Make an impact in 2024 by becoming a foster carer.

Ever felt something tug on your heartstrings, calling you to make a difference?

Now is your opportunity to answer that call.

With more kids needing safe temporary care, there’s no better time to become a foster carer.

As growing numbers of families face challenges such as family breakdowns, substance abuse, and mental health issues, more children are finding themselves in need of safe and nurturing care.

This is why now is the right time for you to become a foster carer.

Home is where the heart is.

We all know that foster carers make a difference. By opening your door and offering a loving home to a child in need, you can make that positive difference in the life of a child.

Foster care is about much more than just about providing a place to stay.

Beyond providing all-important stability for a child, being a foster parent is an opportunity to create positive relationships and joyful experiences that help children build resilience and the life skills they need.

A decision to offer your home as a foster carer is about providing compassionate nurturing care that empowers children to thrive. While many children stay in foster care for a short time, the positive impact you can have will last a lifetime.

Time for some self-blossoming.

Foster care is the nurturing soil which allows children to grow. Every foster carer is provided with comprehensive training on parenting approaches that include first aid, behaviour management and self-care.

But the good stuff is in the self-discovery. Like the kids in your care, you will also cultivate your resilience, empathy and interpersonal skills. Interacting with children from diverse backgrounds creates an understanding of human complexities, which will assist you to expand your perspectives and hone patience, adaptability, and flexibility, all while fostering inner strength and the capacity to remain composed when navigating life’s challenges.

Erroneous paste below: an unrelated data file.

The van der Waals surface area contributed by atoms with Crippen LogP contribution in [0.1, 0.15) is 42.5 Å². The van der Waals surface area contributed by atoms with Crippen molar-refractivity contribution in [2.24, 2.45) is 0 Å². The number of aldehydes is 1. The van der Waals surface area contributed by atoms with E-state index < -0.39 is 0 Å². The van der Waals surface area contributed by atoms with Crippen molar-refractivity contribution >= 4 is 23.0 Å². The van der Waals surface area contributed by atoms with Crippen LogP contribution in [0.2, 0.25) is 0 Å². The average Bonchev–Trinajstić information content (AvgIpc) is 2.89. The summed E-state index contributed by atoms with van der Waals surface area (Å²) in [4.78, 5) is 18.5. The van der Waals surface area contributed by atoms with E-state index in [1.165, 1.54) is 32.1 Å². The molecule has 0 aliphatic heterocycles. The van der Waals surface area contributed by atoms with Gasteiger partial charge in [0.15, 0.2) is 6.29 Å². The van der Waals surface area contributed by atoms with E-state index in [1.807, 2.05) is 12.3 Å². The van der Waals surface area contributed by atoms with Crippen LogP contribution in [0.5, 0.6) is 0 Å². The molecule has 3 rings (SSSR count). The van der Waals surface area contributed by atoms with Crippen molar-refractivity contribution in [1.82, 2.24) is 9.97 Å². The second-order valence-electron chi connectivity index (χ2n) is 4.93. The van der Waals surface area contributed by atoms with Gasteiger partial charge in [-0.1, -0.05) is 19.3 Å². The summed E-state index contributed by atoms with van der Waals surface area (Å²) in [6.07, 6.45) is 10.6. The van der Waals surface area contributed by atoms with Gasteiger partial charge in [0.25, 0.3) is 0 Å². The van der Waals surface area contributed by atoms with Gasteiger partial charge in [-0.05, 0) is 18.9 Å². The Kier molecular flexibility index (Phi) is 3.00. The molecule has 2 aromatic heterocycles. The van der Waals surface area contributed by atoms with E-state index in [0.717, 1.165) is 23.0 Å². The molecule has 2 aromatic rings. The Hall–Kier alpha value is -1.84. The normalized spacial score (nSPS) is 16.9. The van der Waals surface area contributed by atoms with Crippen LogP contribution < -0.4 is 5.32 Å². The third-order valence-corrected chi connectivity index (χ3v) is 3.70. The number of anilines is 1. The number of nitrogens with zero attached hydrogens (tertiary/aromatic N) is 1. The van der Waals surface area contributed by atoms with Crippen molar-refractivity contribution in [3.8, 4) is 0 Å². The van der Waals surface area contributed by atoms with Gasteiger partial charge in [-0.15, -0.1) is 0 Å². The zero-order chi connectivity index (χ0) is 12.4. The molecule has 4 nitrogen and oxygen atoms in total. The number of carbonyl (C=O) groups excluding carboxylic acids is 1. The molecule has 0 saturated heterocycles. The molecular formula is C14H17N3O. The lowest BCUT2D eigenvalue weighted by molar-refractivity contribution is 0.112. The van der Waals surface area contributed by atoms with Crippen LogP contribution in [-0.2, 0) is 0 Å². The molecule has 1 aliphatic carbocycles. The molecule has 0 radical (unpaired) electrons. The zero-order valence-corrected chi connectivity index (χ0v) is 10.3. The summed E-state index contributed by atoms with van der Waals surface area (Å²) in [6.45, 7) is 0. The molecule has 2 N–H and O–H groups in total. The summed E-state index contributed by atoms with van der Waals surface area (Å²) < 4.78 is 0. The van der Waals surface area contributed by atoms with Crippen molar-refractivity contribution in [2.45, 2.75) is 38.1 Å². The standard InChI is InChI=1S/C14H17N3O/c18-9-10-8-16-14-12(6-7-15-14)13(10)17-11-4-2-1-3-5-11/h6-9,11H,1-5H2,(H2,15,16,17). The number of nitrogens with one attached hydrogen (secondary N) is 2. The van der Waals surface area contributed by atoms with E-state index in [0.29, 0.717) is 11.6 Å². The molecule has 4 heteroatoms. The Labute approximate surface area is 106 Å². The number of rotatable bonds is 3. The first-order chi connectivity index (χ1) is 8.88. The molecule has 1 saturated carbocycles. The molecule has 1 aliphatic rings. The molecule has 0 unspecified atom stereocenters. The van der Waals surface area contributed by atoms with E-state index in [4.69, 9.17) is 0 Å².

The village supports you, too.

When you become a foster carer with Uniting, you’ll have a specialised support team with you every step of the way.

Access to our dedicated expert care team includes having a designated Case Worker for ongoing support and practical assistance. We provide around the clock support so you’re never on your own.

Although foster care is a voluntary role, you will receive a reimbursement towards the day-to-day costs of caring for a child or young person. These payments are tax-free and made fortnightly by the Department of Families, Fairness and Housing (DFFH).

Where extra expenses are incurred beyond what is considered the ordinary costs of care, additional financial support may be available.

If you’re considering becoming a foster carer, you will have all the assistance you need to do so with confidence.

Foster the way you want.

One of the misconceptions about foster care is that it requires a long-term commitment.

While some placements may indeed be long-term, there are various flexible options available to suit you.

Fostering a child can be short or long term option. A range of care types are available to ensure the best fit for every carer and child. You can choose to care for a night, a weekend or longer, including months or years.

Some carers may choose to provide only one type of care, while others may provide a combination of care arrangements. We understand that you may be new to fostering, so we’ll match you to a type of care suitable to your current lifestyle and responsibilities.

It’s a ride of rich experiences.